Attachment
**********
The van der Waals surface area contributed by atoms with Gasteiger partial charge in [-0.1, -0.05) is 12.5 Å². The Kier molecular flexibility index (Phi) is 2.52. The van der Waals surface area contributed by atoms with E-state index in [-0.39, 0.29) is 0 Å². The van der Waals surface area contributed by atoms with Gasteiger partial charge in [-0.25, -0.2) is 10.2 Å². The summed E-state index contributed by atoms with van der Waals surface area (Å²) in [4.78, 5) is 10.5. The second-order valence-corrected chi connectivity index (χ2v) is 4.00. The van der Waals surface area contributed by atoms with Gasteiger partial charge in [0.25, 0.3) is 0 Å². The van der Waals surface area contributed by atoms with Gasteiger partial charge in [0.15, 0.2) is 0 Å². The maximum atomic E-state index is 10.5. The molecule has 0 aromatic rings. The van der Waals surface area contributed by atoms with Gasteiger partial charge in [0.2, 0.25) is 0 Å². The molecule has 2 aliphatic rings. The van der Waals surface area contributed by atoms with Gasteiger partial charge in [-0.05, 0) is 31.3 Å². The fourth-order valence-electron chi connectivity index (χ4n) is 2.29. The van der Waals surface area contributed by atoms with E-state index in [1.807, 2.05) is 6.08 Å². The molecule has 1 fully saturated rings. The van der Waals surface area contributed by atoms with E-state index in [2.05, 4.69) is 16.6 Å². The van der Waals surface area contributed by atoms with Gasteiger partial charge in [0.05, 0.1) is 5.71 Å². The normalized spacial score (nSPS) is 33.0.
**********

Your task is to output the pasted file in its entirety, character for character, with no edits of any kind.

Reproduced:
The van der Waals surface area contributed by atoms with Gasteiger partial charge in [-0.1, -0.05) is 12.5 Å². The Kier molecular flexibility index (Phi) is 2.52. The van der Waals surface area contributed by atoms with E-state index in [-0.39, 0.29) is 0 Å². The van der Waals surface area contributed by atoms with Gasteiger partial charge in [-0.25, -0.2) is 10.2 Å². The summed E-state index contributed by atoms with van der Waals surface area (Å²) in [4.78, 5) is 10.5. The second-order valence-corrected chi connectivity index (χ2v) is 4.00. The van der Waals surface area contributed by atoms with Gasteiger partial charge in [0.25, 0.3) is 0 Å². The van der Waals surface area contributed by atoms with Gasteiger partial charge in [0.15, 0.2) is 0 Å². The maximum atomic E-state index is 10.5. The molecule has 0 aromatic rings. The van der Waals surface area contributed by atoms with Gasteiger partial charge in [0.2, 0.25) is 0 Å². The molecule has 2 aliphatic rings. The van der Waals surface area contributed by atoms with Gasteiger partial charge in [-0.05, 0) is 31.3 Å². The fourth-order valence-electron chi connectivity index (χ4n) is 2.29. The van der Waals surface area contributed by atoms with E-state index in [1.807, 2.05) is 6.08 Å². The molecule has 1 fully saturated rings. The van der Waals surface area contributed by atoms with E-state index in [2.05, 4.69) is 16.6 Å². The van der Waals surface area contributed by atoms with Gasteiger partial charge in [0.05, 0.1) is 5.71 Å². The normalized spacial score (nSPS) is 33.0.